18s rrna clone library of phytoplankton in the columbia river and its coastal zone
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18S rRNA clone library of phytoplankton in the Columbia River and its coastal zone. http://www.mapwatch.com/news-blog/images/phytoplankton.jpg. By Pete Kahn Mentors: Lydie Herfort and Peter Zuber. Significance of phytoplankton. Major primary producers: O 2 : 90%

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18s rrna clone library of phytoplankton in the columbia river and its coastal zone

18S rRNA clone library of phytoplankton in the Columbia River and its coastal zone

http://www.mapwatch.com/news-blog/images/phytoplankton.jpg

By Pete Kahn

Mentors: Lydie Herfort and

Peter Zuber

significance of phytoplankton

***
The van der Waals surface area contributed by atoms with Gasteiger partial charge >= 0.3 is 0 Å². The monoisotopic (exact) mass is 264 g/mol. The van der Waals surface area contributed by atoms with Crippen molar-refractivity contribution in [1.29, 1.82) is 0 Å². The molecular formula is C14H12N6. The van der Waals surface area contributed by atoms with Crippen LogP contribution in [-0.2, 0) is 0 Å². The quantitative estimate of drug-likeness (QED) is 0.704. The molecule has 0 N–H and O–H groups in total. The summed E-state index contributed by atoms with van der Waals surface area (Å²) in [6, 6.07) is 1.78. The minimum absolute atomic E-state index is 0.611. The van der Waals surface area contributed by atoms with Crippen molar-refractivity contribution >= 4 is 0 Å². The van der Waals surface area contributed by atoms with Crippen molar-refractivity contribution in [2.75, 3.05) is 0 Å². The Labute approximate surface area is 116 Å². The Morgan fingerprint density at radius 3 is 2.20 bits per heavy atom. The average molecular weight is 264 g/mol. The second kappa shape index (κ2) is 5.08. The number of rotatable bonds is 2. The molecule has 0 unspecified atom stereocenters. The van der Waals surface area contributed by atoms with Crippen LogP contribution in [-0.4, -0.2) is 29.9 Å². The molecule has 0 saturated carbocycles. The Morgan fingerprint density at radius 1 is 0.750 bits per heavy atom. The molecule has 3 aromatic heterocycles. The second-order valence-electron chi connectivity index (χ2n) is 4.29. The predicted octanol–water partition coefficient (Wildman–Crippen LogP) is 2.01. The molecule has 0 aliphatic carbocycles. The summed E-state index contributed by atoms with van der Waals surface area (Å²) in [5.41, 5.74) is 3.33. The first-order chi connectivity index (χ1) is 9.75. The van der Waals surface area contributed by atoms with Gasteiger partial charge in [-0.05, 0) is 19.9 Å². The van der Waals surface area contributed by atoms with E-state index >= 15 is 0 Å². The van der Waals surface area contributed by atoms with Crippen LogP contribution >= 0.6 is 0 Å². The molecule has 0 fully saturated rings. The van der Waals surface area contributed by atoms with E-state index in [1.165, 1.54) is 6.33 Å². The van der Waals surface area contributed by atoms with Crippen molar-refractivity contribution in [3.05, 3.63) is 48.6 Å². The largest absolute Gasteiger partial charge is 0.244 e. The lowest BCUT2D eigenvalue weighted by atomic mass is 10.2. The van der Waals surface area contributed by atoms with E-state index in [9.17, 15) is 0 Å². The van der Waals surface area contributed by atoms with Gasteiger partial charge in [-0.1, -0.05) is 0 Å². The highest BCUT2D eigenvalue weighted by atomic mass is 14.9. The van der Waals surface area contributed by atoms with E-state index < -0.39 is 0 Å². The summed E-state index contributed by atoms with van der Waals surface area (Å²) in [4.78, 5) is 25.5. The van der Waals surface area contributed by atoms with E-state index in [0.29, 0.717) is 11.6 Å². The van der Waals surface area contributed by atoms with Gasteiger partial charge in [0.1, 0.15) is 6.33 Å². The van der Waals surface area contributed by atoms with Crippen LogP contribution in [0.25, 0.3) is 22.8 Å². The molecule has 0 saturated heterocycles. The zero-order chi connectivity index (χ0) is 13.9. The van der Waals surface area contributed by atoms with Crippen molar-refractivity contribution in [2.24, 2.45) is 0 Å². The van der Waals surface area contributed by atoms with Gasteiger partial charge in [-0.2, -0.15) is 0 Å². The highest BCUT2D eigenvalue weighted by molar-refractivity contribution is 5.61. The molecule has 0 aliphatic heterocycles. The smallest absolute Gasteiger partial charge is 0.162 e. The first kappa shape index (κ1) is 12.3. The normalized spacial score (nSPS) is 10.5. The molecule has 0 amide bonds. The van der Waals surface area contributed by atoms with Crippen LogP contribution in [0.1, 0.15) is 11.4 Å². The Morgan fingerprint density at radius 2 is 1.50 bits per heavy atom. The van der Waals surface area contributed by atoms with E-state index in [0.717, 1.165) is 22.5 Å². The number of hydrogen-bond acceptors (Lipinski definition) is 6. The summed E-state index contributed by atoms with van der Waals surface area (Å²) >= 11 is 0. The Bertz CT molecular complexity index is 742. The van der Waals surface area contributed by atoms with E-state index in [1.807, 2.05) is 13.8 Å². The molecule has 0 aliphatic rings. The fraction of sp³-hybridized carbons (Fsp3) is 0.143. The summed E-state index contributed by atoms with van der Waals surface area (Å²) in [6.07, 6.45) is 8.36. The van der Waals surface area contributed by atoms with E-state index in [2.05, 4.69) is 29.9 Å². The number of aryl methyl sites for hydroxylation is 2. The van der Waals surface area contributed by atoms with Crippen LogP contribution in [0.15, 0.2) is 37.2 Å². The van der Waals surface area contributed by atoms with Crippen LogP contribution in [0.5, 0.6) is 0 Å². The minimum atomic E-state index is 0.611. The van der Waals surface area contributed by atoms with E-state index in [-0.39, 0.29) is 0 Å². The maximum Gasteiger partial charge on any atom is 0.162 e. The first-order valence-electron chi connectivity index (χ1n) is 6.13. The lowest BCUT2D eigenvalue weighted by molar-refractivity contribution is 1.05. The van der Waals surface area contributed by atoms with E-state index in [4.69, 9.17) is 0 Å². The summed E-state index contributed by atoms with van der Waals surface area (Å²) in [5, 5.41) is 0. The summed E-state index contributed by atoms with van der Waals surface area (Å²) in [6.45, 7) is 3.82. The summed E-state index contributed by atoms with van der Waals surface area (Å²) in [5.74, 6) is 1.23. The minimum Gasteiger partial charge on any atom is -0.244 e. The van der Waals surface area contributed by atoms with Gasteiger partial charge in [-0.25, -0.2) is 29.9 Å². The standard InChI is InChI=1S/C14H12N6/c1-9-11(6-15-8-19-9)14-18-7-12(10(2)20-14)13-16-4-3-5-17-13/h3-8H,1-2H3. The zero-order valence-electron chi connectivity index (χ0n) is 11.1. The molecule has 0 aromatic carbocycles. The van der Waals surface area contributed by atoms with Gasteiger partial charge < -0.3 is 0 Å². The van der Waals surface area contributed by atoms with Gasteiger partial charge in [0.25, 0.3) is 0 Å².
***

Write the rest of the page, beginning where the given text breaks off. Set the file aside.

Significance of phytoplankton
  • Major primary producers:

O2: 90%

CO2=>C3: 50%

  • Most abundant eukaryotes: 102 to 104 cells/ mL
  • Base of aquatic food chain
interactions with other domains
Interactions with other Domains

http://www.fossilmuseum.net/Tree_of_Life/Domains_Archaea_Bacteria/Domains_of_life.jpg

BacterioplanktonColonization :

POC=>DOC

“Competition” for NO32- and NH3?

  • Grossart, H. P., Czub, G. & Simon,M. (2006). Algae-bacteria interactions and their effects on aggregation and organic matter flux in the sea. Environmental Microbiology8, 1074-1084.
traditional methods
Traditional Methods

Flow cytometry

Microscopy: Pediastrium

  • Microscopy
  • Flow Cytometry
  • Pigment analysis:

Chl a

  • Photosynthesis:

O2 production

C14 uptake

http://upload.wikimedia.org/wikipedia/commons/c/c7/Picoplancton_cytometrie.jpg

http://www.keweenawalgae.mtu.edu/ALGAL_IMAGES/chlorophyceans/Pediastrium_n16_dollartow3_402_c.jpg

Filtering for chlorophyll a

molecular methods for eukaryotes
Molecular Methods for eukaryotes
  • Pitfalls of Traditional methods: -Microscopy: focus on numerous, “big” organisms; time consuming -Incomplete understanding of diversity
  • Molecular Methods: nucleic acid extraction, PCR, cloning, sequencing